right to have a valid search warrant for the purpose of searching her premises. Under facts similar to this, we have often held that the right of defendant was not waived. Herron v. State, 39 Okla. Cr. 346, 265 P. 147; Thomas v. State, 40 Okla. Cr. 98, 267 P. 278; Shockley v. State, 35 Okla. Cr. 437, 251 P. 514; Mullins v. State, 75 Okla. Cr. 417, 133 P.2d 239; Wilkerson v. State, 37 Okla. Cr. 43, 256 P. 63; Denton v. State, 62 Okla. Cr. 8, 70 P.2d 135; Wilson v. State, 38 Okla. Cr. 409, 262 P. 501. In each of these cases it will be noted that the officer informed the defendant of his having a search warrant, and of his intention to search his premises, and that the statement of defendant was held not to be an invitation to search his premises, but rather that he did not intend to resist search when informed that the officer had a warrant, and intended to search. In all of these cases it will also be noted that defendants were charged with a misdemeanor.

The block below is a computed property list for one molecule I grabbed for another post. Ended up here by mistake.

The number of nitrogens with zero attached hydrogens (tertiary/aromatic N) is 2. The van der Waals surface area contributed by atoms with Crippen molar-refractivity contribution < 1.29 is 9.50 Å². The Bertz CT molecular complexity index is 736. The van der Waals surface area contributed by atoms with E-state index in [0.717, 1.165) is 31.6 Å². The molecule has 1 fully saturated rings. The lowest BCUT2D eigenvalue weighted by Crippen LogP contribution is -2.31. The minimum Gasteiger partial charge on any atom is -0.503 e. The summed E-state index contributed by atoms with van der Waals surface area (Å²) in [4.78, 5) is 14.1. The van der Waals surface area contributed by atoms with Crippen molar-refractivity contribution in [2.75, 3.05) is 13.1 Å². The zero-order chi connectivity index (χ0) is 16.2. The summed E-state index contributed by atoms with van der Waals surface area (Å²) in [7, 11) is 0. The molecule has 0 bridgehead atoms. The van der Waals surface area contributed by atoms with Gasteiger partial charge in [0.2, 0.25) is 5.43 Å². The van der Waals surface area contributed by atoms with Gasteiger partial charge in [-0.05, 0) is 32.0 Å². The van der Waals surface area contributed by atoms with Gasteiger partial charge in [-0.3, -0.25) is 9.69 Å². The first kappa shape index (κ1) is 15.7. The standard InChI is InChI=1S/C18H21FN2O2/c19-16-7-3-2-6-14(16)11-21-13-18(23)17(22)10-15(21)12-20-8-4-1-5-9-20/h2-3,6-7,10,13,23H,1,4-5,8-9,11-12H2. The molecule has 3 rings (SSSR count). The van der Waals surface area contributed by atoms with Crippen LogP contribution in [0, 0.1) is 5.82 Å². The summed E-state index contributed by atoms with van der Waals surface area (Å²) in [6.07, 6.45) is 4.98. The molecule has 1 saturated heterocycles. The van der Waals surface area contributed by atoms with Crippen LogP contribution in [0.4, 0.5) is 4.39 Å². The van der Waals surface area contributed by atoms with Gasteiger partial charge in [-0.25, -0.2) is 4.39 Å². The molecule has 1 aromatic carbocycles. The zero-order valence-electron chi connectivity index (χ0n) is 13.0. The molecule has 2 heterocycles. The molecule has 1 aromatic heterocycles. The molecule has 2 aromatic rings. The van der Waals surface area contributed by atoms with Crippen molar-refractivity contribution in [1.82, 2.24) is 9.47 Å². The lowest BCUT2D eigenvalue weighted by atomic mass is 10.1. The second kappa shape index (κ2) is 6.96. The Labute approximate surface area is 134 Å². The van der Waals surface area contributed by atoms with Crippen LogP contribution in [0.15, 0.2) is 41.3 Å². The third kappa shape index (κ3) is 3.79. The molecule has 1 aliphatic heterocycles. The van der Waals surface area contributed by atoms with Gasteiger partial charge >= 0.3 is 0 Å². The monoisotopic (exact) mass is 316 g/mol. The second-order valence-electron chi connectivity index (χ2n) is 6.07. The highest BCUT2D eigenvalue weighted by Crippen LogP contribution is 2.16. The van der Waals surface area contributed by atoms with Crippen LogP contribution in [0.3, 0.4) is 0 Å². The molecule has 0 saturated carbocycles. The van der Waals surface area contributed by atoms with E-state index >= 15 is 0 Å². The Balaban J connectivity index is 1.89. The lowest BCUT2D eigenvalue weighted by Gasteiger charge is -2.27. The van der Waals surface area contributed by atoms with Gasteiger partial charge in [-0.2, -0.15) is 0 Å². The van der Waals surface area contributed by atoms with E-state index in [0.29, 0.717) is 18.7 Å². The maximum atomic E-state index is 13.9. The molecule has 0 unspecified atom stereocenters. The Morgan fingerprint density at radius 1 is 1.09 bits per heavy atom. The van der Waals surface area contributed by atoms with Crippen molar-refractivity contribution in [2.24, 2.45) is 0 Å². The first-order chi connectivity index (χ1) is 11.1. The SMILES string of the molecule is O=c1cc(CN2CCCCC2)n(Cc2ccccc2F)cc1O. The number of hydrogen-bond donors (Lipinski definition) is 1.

The facts in the Smith Case are not comparable with the facts in the instant case. There the charge was a misdemeanor, a violation of the prohibition law. Here the defendant was suspected of having committed a felony, and the officers had strong, reasonable circumstances to believe defendant had committed the felony. There the officers had a "John Doe" search warrant, which was illegal. Here the officers did not have a search warrant, but were merely making an investigation of a felony with strong evidence to support it. At the time of going to defendant's premises, there was no intent to search the same, and officers only asked the defendant the kind of automobile he owned. Upon answering, he was told by the officer that he would like to see the same, and his reply wits, "All right." He voluntarily opened the doors to his garage, and permitted the officers to enter, and upon seeing certain property therein, defendant was immediately